Plasma cutters work by sending a pressurized “gas” (in our case compressed air), through a small channel. In the center of this channel, you’ll find a negatively charged electrode. When you apply power to the negative electrode, and you touch the tip of the nozzle to the grounded metal (or a pilot arc touches), the connection creates a circuit. A powerful spark is generated between the electrode and the metal. As the inert gas passes through the channel, the spark heats the gas until it reaches the fourth state of matter. This reaction creates a stream of directed plasma, approximately 30,000 F and moving at 20,000 feet per second that reduces metal to molten slag. The plasma itself conducts electrical current. The cycle of creating the arc is continuous as long as power is supplied to the electrode and the plasma stays in contact with the metal that is being cut. The cutter nozzle has a second set of channels. These channels release a constant flow of shielding gas around the cutting area. The pressure of this gas flow effectively controls the radius of the plasma beam.
What does this mean to you? That small, intense plasma beam is extremely powerful and can cut through metal with ease. This also means it can wear out consumables. We get calls from time to time about customers that have had issues with their plasma cutters. The symptoms are often that the plasma cutter won’t initiate an arc on the metal, or the arc will start and stop erratically while you’re cutting. I decided to put together a few causes for those sort of issues. Hopefully one of them can save you time when diagnosing an issue with your plasma cutter.
1.Initiating an arc with no or too little air pressure- Without the air to cool the consumables the arc alone can super-heat the electrode and burn up the tungsten found in the center of the electrode almost instantly. It can happen easily and in an instant. Say you forgot to flip the pressure valve to feed your airline and hit the trigger once or twice before realizing what the issue is, you probably damaged your electrode.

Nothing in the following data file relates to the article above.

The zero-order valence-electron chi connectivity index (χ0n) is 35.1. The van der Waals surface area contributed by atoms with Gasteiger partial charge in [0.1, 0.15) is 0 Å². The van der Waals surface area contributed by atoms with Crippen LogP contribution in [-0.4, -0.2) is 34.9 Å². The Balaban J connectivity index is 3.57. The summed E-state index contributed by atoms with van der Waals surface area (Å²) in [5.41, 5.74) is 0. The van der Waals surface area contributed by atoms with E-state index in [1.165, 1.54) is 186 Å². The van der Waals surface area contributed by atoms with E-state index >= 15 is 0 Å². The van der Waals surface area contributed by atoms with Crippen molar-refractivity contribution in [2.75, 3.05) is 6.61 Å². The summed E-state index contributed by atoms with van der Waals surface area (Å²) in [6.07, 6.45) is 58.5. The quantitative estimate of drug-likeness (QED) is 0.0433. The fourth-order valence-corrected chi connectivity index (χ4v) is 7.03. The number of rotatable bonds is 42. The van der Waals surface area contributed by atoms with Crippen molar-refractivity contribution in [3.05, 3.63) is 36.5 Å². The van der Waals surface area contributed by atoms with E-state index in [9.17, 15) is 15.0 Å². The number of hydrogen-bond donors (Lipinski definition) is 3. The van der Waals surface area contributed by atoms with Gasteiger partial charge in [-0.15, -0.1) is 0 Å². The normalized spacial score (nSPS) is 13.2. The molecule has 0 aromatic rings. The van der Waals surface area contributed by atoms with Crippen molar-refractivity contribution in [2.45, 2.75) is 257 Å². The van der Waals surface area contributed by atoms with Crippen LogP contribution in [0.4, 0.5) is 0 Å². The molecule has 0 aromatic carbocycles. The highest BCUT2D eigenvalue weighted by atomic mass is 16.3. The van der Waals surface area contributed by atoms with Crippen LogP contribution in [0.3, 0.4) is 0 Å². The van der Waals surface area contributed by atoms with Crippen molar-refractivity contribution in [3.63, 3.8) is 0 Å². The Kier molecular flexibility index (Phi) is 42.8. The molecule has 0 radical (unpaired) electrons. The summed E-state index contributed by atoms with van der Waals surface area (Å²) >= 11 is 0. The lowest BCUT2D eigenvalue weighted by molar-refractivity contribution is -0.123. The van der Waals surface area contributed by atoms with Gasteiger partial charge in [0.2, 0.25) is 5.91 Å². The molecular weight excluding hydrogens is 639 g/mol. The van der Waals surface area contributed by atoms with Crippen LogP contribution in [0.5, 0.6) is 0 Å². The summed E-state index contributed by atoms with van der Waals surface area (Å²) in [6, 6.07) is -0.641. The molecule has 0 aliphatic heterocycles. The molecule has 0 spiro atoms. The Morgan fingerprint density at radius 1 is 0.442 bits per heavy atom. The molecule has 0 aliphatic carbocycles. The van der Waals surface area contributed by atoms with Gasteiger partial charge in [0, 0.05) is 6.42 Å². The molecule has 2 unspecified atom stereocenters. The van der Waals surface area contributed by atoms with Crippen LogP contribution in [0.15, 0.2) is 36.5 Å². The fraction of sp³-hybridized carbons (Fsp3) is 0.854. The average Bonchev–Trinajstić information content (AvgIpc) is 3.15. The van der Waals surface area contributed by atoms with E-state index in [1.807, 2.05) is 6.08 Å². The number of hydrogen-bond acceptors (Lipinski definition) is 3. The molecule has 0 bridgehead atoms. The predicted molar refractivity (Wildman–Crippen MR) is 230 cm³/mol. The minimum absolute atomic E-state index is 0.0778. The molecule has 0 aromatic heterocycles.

2. Too slow of travel speed when cutting- Moving excessively slow when cutting (especially at higher amps) overheats the torch consumables and can cause the parts to wear out prematurely. It can also cause the arc to terminate.
3. Dragging the Torch Nozzle on work piece- This is a common mistake beginners make. It can overheat the nozzle and it also exposes the nozzle to an abundance of slag which can wear it out extremely quick.
4. Inadequate Water separator or air dryer on compressor or internal separator full. Water in the air stream will “put the fire out” in the torch. It can cause the arc to be erratic and unstable and may seem like the plasma cutter isn’t working correctly. Make sure at the least you are running a small disposable in-line water separator or upgrade to a desiccant system on your compressor. The internal plasma cutter’s separator should be checked or drained periodically.
5. Too long or small of an extension cord being used on the machine- If you have a low quality, thin gauge extension cord or too long of a cord the machine could have trouble initiating an arc or it won’t cut metal as thick as rated or the settings on machine don’t match what it can cut.
Below are some samples of bad consumables. If your nozzle has an elnlarged, oblong, or otherwise gouged out center it will cause the plasma beam to wander and will lose it’s punch. If you allow it to get too worn like seen below, it will burn a divot into the center of the electrode, thus burning out the conductive tungsten that’s creates the arc in the electrode. Lastly if you get the torch too hot or you light up the torch with no air pressure it can overheat and melt the swirl cup/diffusor and it may look something like below. This will cause the air to fail to mix in the torch and will make an unstable arc. The moral of the story is to be sure to inspect your torch parts regularly and make sure that none are worn out.